1990 / 3月
Laura Li /photos courtesy of Arthur Cheng /tr. by Peter Eberly
For quite a few people the mention of Ivy League schools conjures up images of late-autumn maple leaves and ivy-covered old buildings with nattily dressed young patricians milling about in their midst, each from a good family, the future core of the nation's ruling class. . . .
That impression diverges a bit from reality perhaps, but it's not too far off either. The eight schools of the Ivy League--Harvard (founded in 1636), Yale (1701), Penn (1740), Princeton (1746), Columbia (1754), Brown (1764), Dartmouth (1769), and Cornell (1853)--remain undiminished in repute to this day and are still the academic elite among American universities. Steeped in history and situated in the scenic and cultured northeastern part of the United States, the Ivy League schools enjoy many superior natural advantages. The Big Three of Harvard, Yale, and Princeton have dominated American education for more than two centuries, their monopoly lock on the top being broken only in the last thirty years with the rise of Stanford and Berkeley on the West Coast, which has dampened the Ivy League arrogance a bit.
Besides the Big Three, each of the other five schools is astonishingly strong as well. Dartmouth, for instance, little known in Taiwan, has just 4,500 students and a tiny campus, but it ranks sixth in the nation. All eight Ivy League schools are rated five star, and a strong sense of self-esteem has made them more or less overt rivals, none wanting to fall behind the others in terms of quality.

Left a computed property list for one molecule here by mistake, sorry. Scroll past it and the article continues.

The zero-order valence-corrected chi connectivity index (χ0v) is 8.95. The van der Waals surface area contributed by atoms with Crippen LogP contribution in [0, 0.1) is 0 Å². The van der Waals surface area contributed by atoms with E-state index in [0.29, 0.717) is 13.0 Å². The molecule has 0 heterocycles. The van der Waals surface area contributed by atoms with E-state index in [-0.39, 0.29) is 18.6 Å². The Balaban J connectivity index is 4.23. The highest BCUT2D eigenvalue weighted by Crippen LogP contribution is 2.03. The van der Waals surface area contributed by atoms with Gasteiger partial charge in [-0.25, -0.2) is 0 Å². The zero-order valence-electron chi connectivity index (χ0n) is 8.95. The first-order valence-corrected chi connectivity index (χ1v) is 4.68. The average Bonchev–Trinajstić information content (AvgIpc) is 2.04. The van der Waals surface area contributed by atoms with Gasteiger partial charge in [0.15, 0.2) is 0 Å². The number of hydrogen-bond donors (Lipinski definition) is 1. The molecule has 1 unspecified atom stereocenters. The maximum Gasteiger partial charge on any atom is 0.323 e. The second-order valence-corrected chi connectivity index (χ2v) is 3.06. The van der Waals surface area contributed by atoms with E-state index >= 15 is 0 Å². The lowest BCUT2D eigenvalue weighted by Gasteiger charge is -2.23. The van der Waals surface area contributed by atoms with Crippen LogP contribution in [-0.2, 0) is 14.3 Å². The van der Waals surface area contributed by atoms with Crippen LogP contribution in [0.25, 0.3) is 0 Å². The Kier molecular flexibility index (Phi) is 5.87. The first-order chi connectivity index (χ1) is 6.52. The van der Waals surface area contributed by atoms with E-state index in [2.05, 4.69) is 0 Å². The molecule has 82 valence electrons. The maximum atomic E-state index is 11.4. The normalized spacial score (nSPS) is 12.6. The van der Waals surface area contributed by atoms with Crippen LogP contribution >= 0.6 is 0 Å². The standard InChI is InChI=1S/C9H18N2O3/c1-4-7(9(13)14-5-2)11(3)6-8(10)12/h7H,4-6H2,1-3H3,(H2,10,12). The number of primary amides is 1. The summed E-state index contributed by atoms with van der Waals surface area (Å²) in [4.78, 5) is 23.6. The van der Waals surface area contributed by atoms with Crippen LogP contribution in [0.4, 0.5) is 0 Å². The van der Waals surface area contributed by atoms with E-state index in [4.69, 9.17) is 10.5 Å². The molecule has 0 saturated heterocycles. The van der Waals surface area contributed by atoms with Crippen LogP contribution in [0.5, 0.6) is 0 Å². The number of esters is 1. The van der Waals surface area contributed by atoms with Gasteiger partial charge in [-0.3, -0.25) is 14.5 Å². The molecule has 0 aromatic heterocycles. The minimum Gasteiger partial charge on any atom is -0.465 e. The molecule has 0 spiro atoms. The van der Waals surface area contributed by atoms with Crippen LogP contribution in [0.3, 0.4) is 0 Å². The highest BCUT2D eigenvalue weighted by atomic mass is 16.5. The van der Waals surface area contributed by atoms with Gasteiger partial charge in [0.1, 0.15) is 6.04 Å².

Interestingly enough, the term Ivy League, as resonant and imposing as it may sound, originally had nothing to do with academics. It was coined by a New York sportswriter in the 1930s in reference to the schools' rivalries in football and other sports. The eight universities created a formal athletic league in 1956, and intense matches in various sports each year serve to raise their sense of pride and uniqueness yet further.
All of the Ivy League colleges are privately operated. They are as expensive as they are selective, so that the average American student has no way to get in. Maybe no one minds in the vast West and Midwest, but in New England, where class thinking runs deep, the term Ivy League often produces a bitter taste.
In works of literature the term Ivy League invariably connotes vanity, affectation, hypocrisy, selfishness, snobbishness . . . and some young scions of the rich and powerful have refused to study there simply to accentuate their rebelliousness and sense of social justice. On the other hand, though, many students from impoverished backgrounds have tried every means they can think of to squeeze in, hoping that one day they too can rise to the top through their achievements.
The "Ivy League complex" has always been an interesting topic of discussion in America, and one whose symbolism is well worth exploring!
Red brick walls overgrown with green ivy: a symbol of the Ivy League. The picture is of Princeton University's Nassau Hall.